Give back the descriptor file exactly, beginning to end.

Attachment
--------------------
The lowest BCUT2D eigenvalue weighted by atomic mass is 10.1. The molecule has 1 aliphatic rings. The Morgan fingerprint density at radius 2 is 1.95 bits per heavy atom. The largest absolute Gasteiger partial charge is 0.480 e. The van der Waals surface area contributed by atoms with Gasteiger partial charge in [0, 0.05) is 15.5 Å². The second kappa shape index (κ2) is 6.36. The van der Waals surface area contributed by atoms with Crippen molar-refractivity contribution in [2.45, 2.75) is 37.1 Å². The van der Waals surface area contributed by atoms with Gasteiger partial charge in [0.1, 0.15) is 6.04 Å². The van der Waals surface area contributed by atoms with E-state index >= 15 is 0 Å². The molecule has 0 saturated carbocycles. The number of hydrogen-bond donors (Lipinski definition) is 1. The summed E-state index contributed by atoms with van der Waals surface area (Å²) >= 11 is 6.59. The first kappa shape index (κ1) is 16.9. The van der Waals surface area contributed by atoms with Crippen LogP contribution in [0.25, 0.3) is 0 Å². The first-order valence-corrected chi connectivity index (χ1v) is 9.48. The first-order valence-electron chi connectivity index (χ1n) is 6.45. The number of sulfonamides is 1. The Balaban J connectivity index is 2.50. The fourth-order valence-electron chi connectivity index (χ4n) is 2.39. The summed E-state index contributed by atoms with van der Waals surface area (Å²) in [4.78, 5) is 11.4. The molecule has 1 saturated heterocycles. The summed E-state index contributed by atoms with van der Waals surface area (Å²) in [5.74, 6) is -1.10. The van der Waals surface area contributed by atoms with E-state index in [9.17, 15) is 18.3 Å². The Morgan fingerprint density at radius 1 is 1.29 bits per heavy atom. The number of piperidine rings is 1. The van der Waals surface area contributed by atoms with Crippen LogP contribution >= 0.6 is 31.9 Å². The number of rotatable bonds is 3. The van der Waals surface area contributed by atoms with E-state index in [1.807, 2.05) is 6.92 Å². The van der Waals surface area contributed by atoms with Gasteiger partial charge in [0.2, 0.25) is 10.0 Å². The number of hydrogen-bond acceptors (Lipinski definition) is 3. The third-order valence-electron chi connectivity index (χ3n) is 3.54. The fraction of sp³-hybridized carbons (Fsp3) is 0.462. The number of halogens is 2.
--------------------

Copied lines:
The lowest BCUT2D eigenvalue weighted by atomic mass is 10.1. The molecule has 1 aliphatic rings. The Morgan fingerprint density at radius 2 is 1.95 bits per heavy atom. The largest absolute Gasteiger partial charge is 0.480 e. The van der Waals surface area contributed by atoms with Gasteiger partial charge in [0, 0.05) is 15.5 Å². The second kappa shape index (κ2) is 6.36. The van der Waals surface area contributed by atoms with Crippen molar-refractivity contribution in [2.45, 2.75) is 37.1 Å². The van der Waals surface area contributed by atoms with Gasteiger partial charge in [0.1, 0.15) is 6.04 Å². The van der Waals surface area contributed by atoms with E-state index >= 15 is 0 Å². The molecule has 0 saturated carbocycles. The number of hydrogen-bond donors (Lipinski definition) is 1. The summed E-state index contributed by atoms with van der Waals surface area (Å²) >= 11 is 6.59. The first kappa shape index (κ1) is 16.9. The van der Waals surface area contributed by atoms with Crippen LogP contribution in [0.25, 0.3) is 0 Å². The first-order valence-corrected chi connectivity index (χ1v) is 9.48. The first-order valence-electron chi connectivity index (χ1n) is 6.45. The number of sulfonamides is 1. The Balaban J connectivity index is 2.50. The fourth-order valence-electron chi connectivity index (χ4n) is 2.39. The summed E-state index contributed by atoms with van der Waals surface area (Å²) in [4.78, 5) is 11.4. The molecule has 1 saturated heterocycles. The summed E-state index contributed by atoms with van der Waals surface area (Å²) in [5.74, 6) is -1.10. The van der Waals surface area contributed by atoms with E-state index in [9.17, 15) is 18.3 Å². The Morgan fingerprint density at radius 1 is 1.29 bits per heavy atom. The number of piperidine rings is 1. The van der Waals surface area contributed by atoms with Crippen LogP contribution >= 0.6 is 31.9 Å². The number of rotatable bonds is 3. The van der Waals surface area contributed by atoms with E-state index in [1.807, 2.05) is 6.92 Å². The van der Waals surface area contributed by atoms with Gasteiger partial charge in [0.2, 0.25) is 10.0 Å². The number of hydrogen-bond acceptors (Lipinski definition) is 3. The third-order valence-electron chi connectivity index (χ3n) is 3.54. The fraction of sp³-hybridized carbons (Fsp3) is 0.462. The number of halogens is 2.